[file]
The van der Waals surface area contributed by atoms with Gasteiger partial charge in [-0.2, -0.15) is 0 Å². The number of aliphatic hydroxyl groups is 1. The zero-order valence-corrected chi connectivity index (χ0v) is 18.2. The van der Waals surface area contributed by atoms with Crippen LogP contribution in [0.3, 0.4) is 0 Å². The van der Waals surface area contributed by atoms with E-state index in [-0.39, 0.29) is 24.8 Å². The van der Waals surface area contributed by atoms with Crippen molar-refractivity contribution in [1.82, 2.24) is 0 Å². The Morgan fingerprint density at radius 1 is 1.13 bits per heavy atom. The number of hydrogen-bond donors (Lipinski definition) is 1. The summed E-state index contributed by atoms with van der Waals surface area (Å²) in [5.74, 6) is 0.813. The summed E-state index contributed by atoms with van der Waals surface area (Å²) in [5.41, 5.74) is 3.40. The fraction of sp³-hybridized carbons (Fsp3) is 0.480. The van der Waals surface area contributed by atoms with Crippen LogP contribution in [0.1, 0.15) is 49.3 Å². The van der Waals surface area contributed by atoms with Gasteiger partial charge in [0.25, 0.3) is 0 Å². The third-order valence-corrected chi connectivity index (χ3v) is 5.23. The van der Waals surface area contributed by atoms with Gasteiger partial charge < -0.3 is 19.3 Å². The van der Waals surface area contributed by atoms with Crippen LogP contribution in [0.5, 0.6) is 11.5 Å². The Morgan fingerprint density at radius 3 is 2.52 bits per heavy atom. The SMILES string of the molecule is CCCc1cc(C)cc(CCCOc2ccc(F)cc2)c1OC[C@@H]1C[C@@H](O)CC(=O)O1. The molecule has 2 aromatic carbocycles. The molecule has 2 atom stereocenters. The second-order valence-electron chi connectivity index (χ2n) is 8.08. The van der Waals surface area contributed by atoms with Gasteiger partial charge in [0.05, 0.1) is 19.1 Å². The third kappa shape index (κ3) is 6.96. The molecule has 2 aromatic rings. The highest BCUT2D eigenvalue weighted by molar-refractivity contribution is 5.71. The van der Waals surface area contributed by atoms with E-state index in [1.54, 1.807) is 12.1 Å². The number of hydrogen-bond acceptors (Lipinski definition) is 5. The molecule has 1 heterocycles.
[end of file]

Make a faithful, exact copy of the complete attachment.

The van der Waals surface area contributed by atoms with Gasteiger partial charge in [-0.2, -0.15) is 0 Å². The number of aliphatic hydroxyl groups is 1. The zero-order valence-corrected chi connectivity index (χ0v) is 18.2. The van der Waals surface area contributed by atoms with Crippen LogP contribution in [0.3, 0.4) is 0 Å². The van der Waals surface area contributed by atoms with E-state index in [-0.39, 0.29) is 24.8 Å². The van der Waals surface area contributed by atoms with Crippen molar-refractivity contribution in [1.82, 2.24) is 0 Å². The Morgan fingerprint density at radius 1 is 1.13 bits per heavy atom. The number of hydrogen-bond donors (Lipinski definition) is 1. The summed E-state index contributed by atoms with van der Waals surface area (Å²) in [5.74, 6) is 0.813. The summed E-state index contributed by atoms with van der Waals surface area (Å²) in [5.41, 5.74) is 3.40. The fraction of sp³-hybridized carbons (Fsp3) is 0.480. The van der Waals surface area contributed by atoms with Crippen LogP contribution in [0.1, 0.15) is 49.3 Å². The van der Waals surface area contributed by atoms with Gasteiger partial charge in [0.25, 0.3) is 0 Å². The third-order valence-corrected chi connectivity index (χ3v) is 5.23. The van der Waals surface area contributed by atoms with Gasteiger partial charge < -0.3 is 19.3 Å². The van der Waals surface area contributed by atoms with Crippen LogP contribution in [0.5, 0.6) is 11.5 Å². The Morgan fingerprint density at radius 3 is 2.52 bits per heavy atom. The SMILES string of the molecule is CCCc1cc(C)cc(CCCOc2ccc(F)cc2)c1OC[C@@H]1C[C@@H](O)CC(=O)O1. The molecule has 2 aromatic carbocycles. The molecule has 2 atom stereocenters. The second-order valence-electron chi connectivity index (χ2n) is 8.08. The van der Waals surface area contributed by atoms with Gasteiger partial charge in [0.05, 0.1) is 19.1 Å². The third kappa shape index (κ3) is 6.96. The molecule has 2 aromatic rings. The highest BCUT2D eigenvalue weighted by molar-refractivity contribution is 5.71. The van der Waals surface area contributed by atoms with E-state index in [1.54, 1.807) is 12.1 Å². The number of hydrogen-bond acceptors (Lipinski definition) is 5. The molecule has 1 heterocycles.